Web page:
What’s it about? I asked. I was stunned by his response. I knew that Hofsess had a publishing deal for an ebook version of the manuscript he had been working on since the early 1990s. But I had no idea that he had run an underground death service in British Columbia, that he and a colleague, Evelyn Martens, had helped eight people die, and that one of them was Al Purdy, one of our best poets and a friend of mine. I wanted to read what Hofsess had written, so I agreed to an embargo — a common journalistic arrangement with time-sensitive material. He sent me the file along with its password, which included the word “voodoo.”
Hofsess had taken a draft of the article to John Macfarlane — then the editor of The Walrus and now the chair of this magazine’s board of directors — because Macfarlane was the one who had hired him at Maclean’s all those years before. Realizing the significance of the story, Macfarlane assigned a trusted editor to work with Hofsess. The result was a dramatic and eloquent narrative about Purdy’s metastasized lung cancer, his wish to avoid a protracted death, his wife’s unhappiness about his choice, and a step-by-step account of how Purdy died at home on the evening of April 20, 2000, with the help of Hofsess and Martens. It was a great piece of writing that revealed a fifteen-year-old secret — one that was sure to make headlines in the tiny world of Canadian letters. I read it with a mixture of awe and amazement. It was far superior to anything Hofsess had previously sent me.
Having enticed me with his narrative treasure, Hofsess proposed a deal. He had convinced himself that he would be charged with murder as soon as his essay appeared, although that was highly unlikely given the Supreme Court’s ruling — as several people, including me, pointed out to him. Joe Arvay had even promised to defend him at trial, if it came to that, or so Hofsess told me. Nobody, including Robinson, had been charged in Rodriguez’s death in 1994. Besides, there were Purdy’s letters to Hofsess, as head of the Right to Die Society, in which the poet described his terminal condition and articulated his wishes. Revealing his role in Purdy’s death was an opportunity to defend his actions and publicize his cause — which he had insisted was the point when he pushed the idea of Rodriguez dying on camera in the 1990s.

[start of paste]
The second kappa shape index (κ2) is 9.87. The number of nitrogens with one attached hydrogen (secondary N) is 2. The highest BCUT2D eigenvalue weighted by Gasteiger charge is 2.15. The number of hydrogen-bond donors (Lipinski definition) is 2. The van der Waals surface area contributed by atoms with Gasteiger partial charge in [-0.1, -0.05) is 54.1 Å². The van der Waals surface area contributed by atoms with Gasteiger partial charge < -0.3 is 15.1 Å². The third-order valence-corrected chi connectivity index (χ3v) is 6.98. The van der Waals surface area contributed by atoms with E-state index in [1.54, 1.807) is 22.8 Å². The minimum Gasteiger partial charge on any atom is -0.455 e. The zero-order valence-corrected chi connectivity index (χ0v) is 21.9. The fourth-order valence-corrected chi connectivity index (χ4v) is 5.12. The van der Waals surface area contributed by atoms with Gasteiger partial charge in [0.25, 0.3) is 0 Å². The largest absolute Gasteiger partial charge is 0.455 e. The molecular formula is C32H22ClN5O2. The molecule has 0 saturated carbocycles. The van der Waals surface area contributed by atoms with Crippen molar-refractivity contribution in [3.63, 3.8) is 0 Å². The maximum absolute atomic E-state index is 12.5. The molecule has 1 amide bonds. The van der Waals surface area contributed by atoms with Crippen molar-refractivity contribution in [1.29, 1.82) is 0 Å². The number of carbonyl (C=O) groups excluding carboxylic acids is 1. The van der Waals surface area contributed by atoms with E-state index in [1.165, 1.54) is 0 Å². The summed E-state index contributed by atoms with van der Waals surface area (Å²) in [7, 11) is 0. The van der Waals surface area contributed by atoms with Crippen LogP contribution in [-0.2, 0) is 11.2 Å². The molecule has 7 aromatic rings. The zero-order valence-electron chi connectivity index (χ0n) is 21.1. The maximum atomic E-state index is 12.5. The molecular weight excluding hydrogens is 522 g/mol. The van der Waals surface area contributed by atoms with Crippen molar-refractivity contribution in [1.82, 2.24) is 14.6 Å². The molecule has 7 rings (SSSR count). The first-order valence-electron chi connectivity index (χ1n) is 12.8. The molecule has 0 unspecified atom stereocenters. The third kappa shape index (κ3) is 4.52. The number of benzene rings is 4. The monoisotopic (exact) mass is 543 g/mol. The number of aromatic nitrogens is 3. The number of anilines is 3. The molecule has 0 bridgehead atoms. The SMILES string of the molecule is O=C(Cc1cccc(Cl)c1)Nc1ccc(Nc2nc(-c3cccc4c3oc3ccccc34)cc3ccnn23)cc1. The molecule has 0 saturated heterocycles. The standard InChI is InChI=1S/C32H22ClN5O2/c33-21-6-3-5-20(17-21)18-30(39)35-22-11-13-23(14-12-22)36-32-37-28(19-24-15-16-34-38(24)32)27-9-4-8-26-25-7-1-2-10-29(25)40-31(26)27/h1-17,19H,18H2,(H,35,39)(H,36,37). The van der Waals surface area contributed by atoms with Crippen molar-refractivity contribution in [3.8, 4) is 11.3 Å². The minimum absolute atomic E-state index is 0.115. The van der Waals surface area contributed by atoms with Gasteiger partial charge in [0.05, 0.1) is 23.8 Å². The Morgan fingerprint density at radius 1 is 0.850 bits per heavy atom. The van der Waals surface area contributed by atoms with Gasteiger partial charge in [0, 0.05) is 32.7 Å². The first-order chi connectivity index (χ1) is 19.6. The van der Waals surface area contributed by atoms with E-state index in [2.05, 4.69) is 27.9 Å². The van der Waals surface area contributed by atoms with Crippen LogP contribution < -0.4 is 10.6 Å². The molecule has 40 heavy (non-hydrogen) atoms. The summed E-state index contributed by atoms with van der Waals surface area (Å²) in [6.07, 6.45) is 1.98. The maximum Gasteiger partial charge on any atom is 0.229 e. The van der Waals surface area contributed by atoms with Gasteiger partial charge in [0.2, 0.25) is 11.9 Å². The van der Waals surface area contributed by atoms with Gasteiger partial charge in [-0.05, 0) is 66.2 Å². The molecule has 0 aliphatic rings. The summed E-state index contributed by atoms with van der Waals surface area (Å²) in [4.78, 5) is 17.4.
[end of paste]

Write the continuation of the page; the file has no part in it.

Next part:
Instead, Hofsess planned to go to Switzerland to end his own life just before publication. Would I like to go with him, witness his death, and write about it for the Globe and Mail, he asked. Hold on, I thought, trying to unpack the ramifications of his request. Why was he pursuing the Purdy piece if it meant he would have to kill himself to avoid prosecution? And what, if anything, did the article have to do with Hofsess’s plans? For months, he had been telling me about his declining health. I had no reason to disbelieve him, at least not yet.
Coincidentally, I had already been in correspondence with Erika Preisig, the Swiss doctor Hofsess claimed was going to give him an assisted death at her Eternal Spirit Foundation near Basel. I had arranged to interview her on my research trip in September. Hofsess wanted me to make a second trip in November, but first he needed the Globe to agree to his proposed conditions, which meant buying into his marketing campaign. Hofsess’s plan was for my reported article to appear on the front page with a link to a lengthy opinion piece written by him, glorifying his career as a right-to-die activist.
Are you on drugs, I wondered, listening to this zany plot and remembering his aborted scheme to turn Rodriguez’s death into a circus. It was the same plan but using himself as the centrepiece, with my reportage as a posthumous platform for his self-eulogizing. Observing his death was within the ethical bounds of journalism, in the same way that I had reported on Kim Teske’s decision to die slowly by refusing food and drink. If the Globe wanted to editorialize on it, that was for it to choose, but to allow Hofsess to do so reeked of a quid pro quo: he would let the paper write his story if it would give him a couple of editorial pages first.